Bibtex

@article{a7063c77749e455f946264fe1cf8b6c0,
title = "A segmentally informed solution to automatic accent classification and its advantages to forensic applications",
abstract = "Traditionally, work in automatic accent recognition has followed a similar research trajectory to that of language identification, dialect identification and automatic speaker recognition. The same acoustic modelling approaches that have been implemented in speaker recognition (such as GMM-UBM and i-vector-based systems) have also been applied to automatic accent recognition. These approaches form models of speakers{\textquoteright} accents by taking acoustic features from right across the speech signal without knowledge of its phonetic content. Particularly for accent recognition, however, phonetic information is expected to add substantial value to the task. The current work presents an alternative modelling approach to automatic accent recognition, which forms models of speakers{\textquoteright} pronunciation systems using segmental information. This article claims that such an approach to the problem makes for a more explainable method and therefore is a more appropriate method to deploy in settings where it is important to be able to communicate methods, such as forensic applications. We discuss the issue of explainability and show how the system operates on a large 700-speaker dataset of non-native English conversational telephone recordings.",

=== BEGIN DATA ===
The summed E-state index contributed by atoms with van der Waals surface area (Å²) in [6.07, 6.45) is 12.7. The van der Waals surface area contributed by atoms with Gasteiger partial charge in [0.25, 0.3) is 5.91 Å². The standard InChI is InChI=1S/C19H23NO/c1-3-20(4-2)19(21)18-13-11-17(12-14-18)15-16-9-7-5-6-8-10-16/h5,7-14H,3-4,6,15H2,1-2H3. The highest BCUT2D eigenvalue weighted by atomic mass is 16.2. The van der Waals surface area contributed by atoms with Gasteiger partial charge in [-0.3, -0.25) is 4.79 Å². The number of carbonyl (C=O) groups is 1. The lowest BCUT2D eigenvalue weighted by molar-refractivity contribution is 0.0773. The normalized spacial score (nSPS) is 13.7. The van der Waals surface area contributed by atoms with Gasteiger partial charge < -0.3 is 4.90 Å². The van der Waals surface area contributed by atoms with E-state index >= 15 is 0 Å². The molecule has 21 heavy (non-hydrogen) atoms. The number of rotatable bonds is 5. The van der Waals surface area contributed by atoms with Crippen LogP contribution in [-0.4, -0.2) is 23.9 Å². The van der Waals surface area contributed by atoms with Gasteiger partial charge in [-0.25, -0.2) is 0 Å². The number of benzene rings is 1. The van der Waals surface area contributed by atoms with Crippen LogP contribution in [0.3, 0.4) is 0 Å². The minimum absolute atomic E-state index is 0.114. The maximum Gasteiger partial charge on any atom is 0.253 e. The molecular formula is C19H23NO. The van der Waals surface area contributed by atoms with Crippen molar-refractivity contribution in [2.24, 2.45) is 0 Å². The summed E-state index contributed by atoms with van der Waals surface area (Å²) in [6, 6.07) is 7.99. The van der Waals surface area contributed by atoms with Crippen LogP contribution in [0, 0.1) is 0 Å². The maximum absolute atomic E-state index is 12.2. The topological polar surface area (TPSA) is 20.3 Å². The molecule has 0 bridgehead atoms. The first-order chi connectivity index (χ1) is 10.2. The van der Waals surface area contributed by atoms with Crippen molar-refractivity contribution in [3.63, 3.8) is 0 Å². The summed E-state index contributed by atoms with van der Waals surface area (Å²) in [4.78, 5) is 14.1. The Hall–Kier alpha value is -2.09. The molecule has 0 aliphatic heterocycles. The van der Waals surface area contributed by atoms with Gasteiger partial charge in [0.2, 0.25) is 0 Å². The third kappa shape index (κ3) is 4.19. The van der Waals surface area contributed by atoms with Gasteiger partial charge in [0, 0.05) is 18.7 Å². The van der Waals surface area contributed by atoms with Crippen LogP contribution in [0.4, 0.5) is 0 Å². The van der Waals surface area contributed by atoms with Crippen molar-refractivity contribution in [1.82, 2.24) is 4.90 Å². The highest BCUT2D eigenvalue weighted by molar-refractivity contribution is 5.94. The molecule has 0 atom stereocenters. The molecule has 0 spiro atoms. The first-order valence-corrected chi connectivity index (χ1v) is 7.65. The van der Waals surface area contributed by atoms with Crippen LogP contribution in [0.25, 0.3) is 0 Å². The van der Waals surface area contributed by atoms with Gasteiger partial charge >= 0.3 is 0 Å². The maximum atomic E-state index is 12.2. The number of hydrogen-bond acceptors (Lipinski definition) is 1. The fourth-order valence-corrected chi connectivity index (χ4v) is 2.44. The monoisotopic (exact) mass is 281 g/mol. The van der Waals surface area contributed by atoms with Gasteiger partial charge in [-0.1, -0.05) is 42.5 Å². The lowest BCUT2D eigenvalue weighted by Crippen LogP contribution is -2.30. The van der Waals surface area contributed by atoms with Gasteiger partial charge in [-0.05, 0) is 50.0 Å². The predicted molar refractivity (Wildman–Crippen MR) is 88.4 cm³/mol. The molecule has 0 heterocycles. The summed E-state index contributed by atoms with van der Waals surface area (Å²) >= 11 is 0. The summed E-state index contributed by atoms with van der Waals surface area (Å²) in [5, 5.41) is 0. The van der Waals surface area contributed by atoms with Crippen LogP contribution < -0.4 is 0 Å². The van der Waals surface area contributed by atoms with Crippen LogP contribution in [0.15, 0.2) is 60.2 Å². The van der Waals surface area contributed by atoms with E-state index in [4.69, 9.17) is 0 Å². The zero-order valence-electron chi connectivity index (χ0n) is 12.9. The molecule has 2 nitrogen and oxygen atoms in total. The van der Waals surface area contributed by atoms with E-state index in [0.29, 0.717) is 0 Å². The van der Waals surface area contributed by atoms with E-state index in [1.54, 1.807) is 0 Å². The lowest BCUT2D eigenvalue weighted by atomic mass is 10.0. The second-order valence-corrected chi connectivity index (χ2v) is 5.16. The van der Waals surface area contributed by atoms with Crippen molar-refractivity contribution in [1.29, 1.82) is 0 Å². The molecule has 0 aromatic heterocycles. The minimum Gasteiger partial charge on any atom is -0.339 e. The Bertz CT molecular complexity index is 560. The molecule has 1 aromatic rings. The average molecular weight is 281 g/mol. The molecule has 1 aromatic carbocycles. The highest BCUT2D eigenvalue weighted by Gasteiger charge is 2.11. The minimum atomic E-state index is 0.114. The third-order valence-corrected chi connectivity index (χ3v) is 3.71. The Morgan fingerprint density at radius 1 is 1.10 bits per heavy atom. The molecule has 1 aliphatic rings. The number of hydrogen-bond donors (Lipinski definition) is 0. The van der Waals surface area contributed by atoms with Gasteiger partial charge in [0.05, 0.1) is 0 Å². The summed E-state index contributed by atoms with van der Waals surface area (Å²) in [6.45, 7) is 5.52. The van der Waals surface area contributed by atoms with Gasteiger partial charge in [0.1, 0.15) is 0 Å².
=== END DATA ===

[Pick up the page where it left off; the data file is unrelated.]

keywords = "automatic accent recognition, explainable technologies, segmental features, forensic applications",
author = "Georgina Brown and Javier Franco-Pedroso and Joaquin Gonzalez-Rodriguez",
year = "2022",
month = jul,
day = "8",
doi = "10.1558/ijsll.20446",